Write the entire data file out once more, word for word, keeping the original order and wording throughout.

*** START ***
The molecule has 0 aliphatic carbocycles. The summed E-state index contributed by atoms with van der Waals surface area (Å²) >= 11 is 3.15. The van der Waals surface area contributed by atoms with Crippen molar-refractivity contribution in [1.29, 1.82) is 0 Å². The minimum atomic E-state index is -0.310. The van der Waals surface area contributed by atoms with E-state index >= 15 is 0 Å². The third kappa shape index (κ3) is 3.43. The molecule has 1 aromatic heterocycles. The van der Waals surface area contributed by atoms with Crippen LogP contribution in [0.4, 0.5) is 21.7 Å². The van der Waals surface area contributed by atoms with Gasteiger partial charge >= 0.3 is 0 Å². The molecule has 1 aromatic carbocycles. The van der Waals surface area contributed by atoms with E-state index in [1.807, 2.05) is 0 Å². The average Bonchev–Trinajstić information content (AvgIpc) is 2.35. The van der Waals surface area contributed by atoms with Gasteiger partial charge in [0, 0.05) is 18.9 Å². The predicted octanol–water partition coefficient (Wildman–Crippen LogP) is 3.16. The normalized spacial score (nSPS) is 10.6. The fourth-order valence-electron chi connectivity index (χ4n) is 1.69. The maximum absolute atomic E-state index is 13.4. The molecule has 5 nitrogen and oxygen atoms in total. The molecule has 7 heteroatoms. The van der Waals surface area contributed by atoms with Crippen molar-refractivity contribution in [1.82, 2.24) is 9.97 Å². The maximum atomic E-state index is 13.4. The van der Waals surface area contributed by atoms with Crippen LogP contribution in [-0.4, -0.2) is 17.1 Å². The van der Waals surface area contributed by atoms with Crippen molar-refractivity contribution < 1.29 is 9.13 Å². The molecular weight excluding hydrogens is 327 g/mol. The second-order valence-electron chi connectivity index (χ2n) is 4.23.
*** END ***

The molecule has 0 aliphatic carbocycles. The summed E-state index contributed by atoms with van der Waals surface area (Å²) >= 11 is 3.15. The van der Waals surface area contributed by atoms with Crippen molar-refractivity contribution in [1.29, 1.82) is 0 Å². The minimum atomic E-state index is -0.310. The van der Waals surface area contributed by atoms with E-state index >= 15 is 0 Å². The third kappa shape index (κ3) is 3.43. The molecule has 1 aromatic heterocycles. The van der Waals surface area contributed by atoms with Crippen LogP contribution in [0.4, 0.5) is 21.7 Å². The van der Waals surface area contributed by atoms with Gasteiger partial charge >= 0.3 is 0 Å². The molecule has 1 aromatic carbocycles. The van der Waals surface area contributed by atoms with E-state index in [1.807, 2.05) is 0 Å². The average Bonchev–Trinajstić information content (AvgIpc) is 2.35. The van der Waals surface area contributed by atoms with Gasteiger partial charge in [0, 0.05) is 18.9 Å². The predicted octanol–water partition coefficient (Wildman–Crippen LogP) is 3.16. The normalized spacial score (nSPS) is 10.6. The fourth-order valence-electron chi connectivity index (χ4n) is 1.69. The maximum absolute atomic E-state index is 13.4. The molecule has 5 nitrogen and oxygen atoms in total. The molecule has 7 heteroatoms. The van der Waals surface area contributed by atoms with Crippen molar-refractivity contribution in [1.82, 2.24) is 9.97 Å². The maximum atomic E-state index is 13.4. The van der Waals surface area contributed by atoms with Crippen LogP contribution in [-0.4, -0.2) is 17.1 Å². The van der Waals surface area contributed by atoms with Crippen molar-refractivity contribution < 1.29 is 9.13 Å². The molecular weight excluding hydrogens is 327 g/mol. The second-order valence-electron chi connectivity index (χ2n) is 4.23.